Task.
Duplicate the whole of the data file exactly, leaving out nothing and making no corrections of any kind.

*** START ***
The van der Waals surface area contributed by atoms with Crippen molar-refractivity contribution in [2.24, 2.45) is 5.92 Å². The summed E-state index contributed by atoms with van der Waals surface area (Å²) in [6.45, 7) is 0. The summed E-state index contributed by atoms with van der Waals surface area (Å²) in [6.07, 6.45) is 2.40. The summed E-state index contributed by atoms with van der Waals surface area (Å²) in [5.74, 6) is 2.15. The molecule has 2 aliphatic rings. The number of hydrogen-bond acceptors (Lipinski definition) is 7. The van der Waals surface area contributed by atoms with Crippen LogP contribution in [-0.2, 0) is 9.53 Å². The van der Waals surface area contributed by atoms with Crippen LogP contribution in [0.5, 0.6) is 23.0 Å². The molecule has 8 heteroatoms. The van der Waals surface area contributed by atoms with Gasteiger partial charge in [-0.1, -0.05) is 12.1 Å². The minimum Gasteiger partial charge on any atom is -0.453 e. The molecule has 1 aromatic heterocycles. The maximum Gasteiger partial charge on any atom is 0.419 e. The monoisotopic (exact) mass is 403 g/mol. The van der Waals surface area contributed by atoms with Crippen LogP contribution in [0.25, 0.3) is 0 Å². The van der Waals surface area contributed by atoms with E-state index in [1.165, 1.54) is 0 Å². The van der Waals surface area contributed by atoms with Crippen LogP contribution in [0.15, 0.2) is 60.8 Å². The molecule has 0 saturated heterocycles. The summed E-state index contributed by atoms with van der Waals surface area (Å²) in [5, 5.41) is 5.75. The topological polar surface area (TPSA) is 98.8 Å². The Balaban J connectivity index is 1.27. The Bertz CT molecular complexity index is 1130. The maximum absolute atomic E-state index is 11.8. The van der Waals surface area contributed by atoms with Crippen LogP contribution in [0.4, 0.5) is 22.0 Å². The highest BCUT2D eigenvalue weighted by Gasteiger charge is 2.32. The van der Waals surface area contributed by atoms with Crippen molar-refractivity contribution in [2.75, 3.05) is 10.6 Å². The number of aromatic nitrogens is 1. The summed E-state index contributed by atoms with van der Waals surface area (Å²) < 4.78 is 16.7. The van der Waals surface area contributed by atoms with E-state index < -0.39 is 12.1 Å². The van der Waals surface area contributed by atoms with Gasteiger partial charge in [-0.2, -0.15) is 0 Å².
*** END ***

The van der Waals surface area contributed by atoms with Crippen molar-refractivity contribution in [2.24, 2.45) is 5.92 Å². The summed E-state index contributed by atoms with van der Waals surface area (Å²) in [6.45, 7) is 0. The summed E-state index contributed by atoms with van der Waals surface area (Å²) in [6.07, 6.45) is 2.40. The summed E-state index contributed by atoms with van der Waals surface area (Å²) in [5.74, 6) is 2.15. The molecule has 2 aliphatic rings. The number of hydrogen-bond acceptors (Lipinski definition) is 7. The van der Waals surface area contributed by atoms with Crippen LogP contribution in [-0.2, 0) is 9.53 Å². The van der Waals surface area contributed by atoms with Crippen LogP contribution in [0.5, 0.6) is 23.0 Å². The molecule has 8 heteroatoms. The van der Waals surface area contributed by atoms with Gasteiger partial charge in [-0.1, -0.05) is 12.1 Å². The minimum Gasteiger partial charge on any atom is -0.453 e. The molecule has 1 aromatic heterocycles. The maximum Gasteiger partial charge on any atom is 0.419 e. The monoisotopic (exact) mass is 403 g/mol. The van der Waals surface area contributed by atoms with Crippen LogP contribution in [0.25, 0.3) is 0 Å². The van der Waals surface area contributed by atoms with E-state index in [1.165, 1.54) is 0 Å². The van der Waals surface area contributed by atoms with Crippen LogP contribution in [0.15, 0.2) is 60.8 Å². The molecule has 0 saturated heterocycles. The summed E-state index contributed by atoms with van der Waals surface area (Å²) in [5, 5.41) is 5.75. The topological polar surface area (TPSA) is 98.8 Å². The Balaban J connectivity index is 1.27. The Bertz CT molecular complexity index is 1130. The maximum absolute atomic E-state index is 11.8. The van der Waals surface area contributed by atoms with Crippen LogP contribution in [0.4, 0.5) is 22.0 Å². The highest BCUT2D eigenvalue weighted by Gasteiger charge is 2.32. The van der Waals surface area contributed by atoms with Crippen molar-refractivity contribution in [2.75, 3.05) is 10.6 Å². The number of aromatic nitrogens is 1. The summed E-state index contributed by atoms with van der Waals surface area (Å²) < 4.78 is 16.7. The van der Waals surface area contributed by atoms with E-state index < -0.39 is 12.1 Å². The van der Waals surface area contributed by atoms with Gasteiger partial charge in [-0.2, -0.15) is 0 Å².